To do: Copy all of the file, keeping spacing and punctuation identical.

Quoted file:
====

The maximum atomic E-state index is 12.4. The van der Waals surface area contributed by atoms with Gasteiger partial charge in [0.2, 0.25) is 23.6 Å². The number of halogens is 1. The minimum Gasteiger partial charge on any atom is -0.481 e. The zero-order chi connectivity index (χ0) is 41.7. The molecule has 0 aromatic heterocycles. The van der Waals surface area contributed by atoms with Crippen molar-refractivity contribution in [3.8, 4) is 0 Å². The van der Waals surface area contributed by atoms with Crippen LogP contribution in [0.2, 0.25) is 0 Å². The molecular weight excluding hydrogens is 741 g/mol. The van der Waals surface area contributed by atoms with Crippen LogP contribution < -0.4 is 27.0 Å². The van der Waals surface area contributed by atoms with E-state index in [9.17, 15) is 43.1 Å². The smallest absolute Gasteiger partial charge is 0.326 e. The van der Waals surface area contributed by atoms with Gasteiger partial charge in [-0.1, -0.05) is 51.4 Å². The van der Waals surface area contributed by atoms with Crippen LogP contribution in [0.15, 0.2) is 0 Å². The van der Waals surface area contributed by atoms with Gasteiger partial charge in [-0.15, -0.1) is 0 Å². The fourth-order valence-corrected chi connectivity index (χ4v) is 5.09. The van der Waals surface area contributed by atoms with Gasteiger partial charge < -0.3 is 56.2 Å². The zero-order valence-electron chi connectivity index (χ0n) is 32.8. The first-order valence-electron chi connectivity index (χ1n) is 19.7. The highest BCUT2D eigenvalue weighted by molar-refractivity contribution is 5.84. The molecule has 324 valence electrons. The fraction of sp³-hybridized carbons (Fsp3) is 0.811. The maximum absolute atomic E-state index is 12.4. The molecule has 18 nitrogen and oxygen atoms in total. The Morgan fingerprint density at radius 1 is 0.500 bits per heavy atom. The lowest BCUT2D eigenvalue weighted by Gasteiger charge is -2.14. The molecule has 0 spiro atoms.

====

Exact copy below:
The maximum atomic E-state index is 12.4. The van der Waals surface area contributed by atoms with Gasteiger partial charge in [0.2, 0.25) is 23.6 Å². The number of halogens is 1. The minimum Gasteiger partial charge on any atom is -0.481 e. The zero-order chi connectivity index (χ0) is 41.7. The molecule has 0 aromatic heterocycles. The van der Waals surface area contributed by atoms with Crippen molar-refractivity contribution in [3.8, 4) is 0 Å². The van der Waals surface area contributed by atoms with Crippen LogP contribution in [0.2, 0.25) is 0 Å². The molecular weight excluding hydrogens is 741 g/mol. The van der Waals surface area contributed by atoms with Crippen LogP contribution < -0.4 is 27.0 Å². The van der Waals surface area contributed by atoms with E-state index in [9.17, 15) is 43.1 Å². The smallest absolute Gasteiger partial charge is 0.326 e. The van der Waals surface area contributed by atoms with Gasteiger partial charge in [-0.1, -0.05) is 51.4 Å². The van der Waals surface area contributed by atoms with Crippen LogP contribution in [0.15, 0.2) is 0 Å². The van der Waals surface area contributed by atoms with Gasteiger partial charge in [-0.15, -0.1) is 0 Å². The fourth-order valence-corrected chi connectivity index (χ4v) is 5.09. The van der Waals surface area contributed by atoms with Gasteiger partial charge < -0.3 is 56.2 Å². The zero-order valence-electron chi connectivity index (χ0n) is 32.8. The first-order valence-electron chi connectivity index (χ1n) is 19.7. The highest BCUT2D eigenvalue weighted by molar-refractivity contribution is 5.84. The molecule has 324 valence electrons. The fraction of sp³-hybridized carbons (Fsp3) is 0.811. The maximum absolute atomic E-state index is 12.4. The molecule has 18 nitrogen and oxygen atoms in total. The Morgan fingerprint density at radius 1 is 0.500 bits per heavy atom. The lowest BCUT2D eigenvalue weighted by Gasteiger charge is -2.14. The molecule has 0 spiro atoms.